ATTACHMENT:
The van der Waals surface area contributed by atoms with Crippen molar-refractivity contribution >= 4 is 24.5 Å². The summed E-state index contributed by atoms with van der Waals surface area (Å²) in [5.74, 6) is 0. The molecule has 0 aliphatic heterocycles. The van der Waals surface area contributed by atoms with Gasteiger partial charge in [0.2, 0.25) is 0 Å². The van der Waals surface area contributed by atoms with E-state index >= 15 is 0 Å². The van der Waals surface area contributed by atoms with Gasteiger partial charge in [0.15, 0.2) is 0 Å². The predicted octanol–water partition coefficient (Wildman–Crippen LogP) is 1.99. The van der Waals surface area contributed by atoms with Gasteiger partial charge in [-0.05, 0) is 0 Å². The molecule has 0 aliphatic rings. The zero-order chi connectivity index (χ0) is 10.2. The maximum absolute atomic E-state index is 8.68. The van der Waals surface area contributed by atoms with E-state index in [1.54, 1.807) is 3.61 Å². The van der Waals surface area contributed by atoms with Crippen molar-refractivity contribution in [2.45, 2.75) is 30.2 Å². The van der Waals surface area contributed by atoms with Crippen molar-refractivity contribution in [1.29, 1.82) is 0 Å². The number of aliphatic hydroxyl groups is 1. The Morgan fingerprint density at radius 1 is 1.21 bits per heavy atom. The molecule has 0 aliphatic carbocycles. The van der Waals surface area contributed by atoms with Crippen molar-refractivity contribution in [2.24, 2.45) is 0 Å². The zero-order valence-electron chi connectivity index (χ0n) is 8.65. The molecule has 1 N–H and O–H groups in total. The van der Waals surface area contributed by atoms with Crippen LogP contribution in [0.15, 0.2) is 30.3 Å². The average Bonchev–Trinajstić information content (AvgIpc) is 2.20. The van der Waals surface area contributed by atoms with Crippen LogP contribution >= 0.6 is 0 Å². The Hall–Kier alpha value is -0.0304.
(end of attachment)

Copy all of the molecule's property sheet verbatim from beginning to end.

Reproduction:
The van der Waals surface area contributed by atoms with Crippen molar-refractivity contribution >= 4 is 24.5 Å². The summed E-state index contributed by atoms with van der Waals surface area (Å²) in [5.74, 6) is 0. The molecule has 0 aliphatic heterocycles. The van der Waals surface area contributed by atoms with Gasteiger partial charge in [0.2, 0.25) is 0 Å². The van der Waals surface area contributed by atoms with E-state index >= 15 is 0 Å². The van der Waals surface area contributed by atoms with Gasteiger partial charge in [0.15, 0.2) is 0 Å². The predicted octanol–water partition coefficient (Wildman–Crippen LogP) is 1.99. The van der Waals surface area contributed by atoms with Gasteiger partial charge in [-0.05, 0) is 0 Å². The molecule has 0 aliphatic rings. The zero-order chi connectivity index (χ0) is 10.2. The maximum absolute atomic E-state index is 8.68. The van der Waals surface area contributed by atoms with E-state index in [1.54, 1.807) is 3.61 Å². The van der Waals surface area contributed by atoms with Crippen molar-refractivity contribution in [2.45, 2.75) is 30.2 Å². The van der Waals surface area contributed by atoms with Crippen molar-refractivity contribution in [1.29, 1.82) is 0 Å². The number of aliphatic hydroxyl groups is 1. The Morgan fingerprint density at radius 1 is 1.21 bits per heavy atom. The molecule has 0 aliphatic carbocycles. The van der Waals surface area contributed by atoms with Crippen molar-refractivity contribution in [2.24, 2.45) is 0 Å². The zero-order valence-electron chi connectivity index (χ0n) is 8.65. The molecule has 1 N–H and O–H groups in total. The van der Waals surface area contributed by atoms with Crippen LogP contribution in [0.15, 0.2) is 30.3 Å². The average Bonchev–Trinajstić information content (AvgIpc) is 2.20. The van der Waals surface area contributed by atoms with Crippen LogP contribution >= 0.6 is 0 Å². The Hall–Kier alpha value is -0.0304.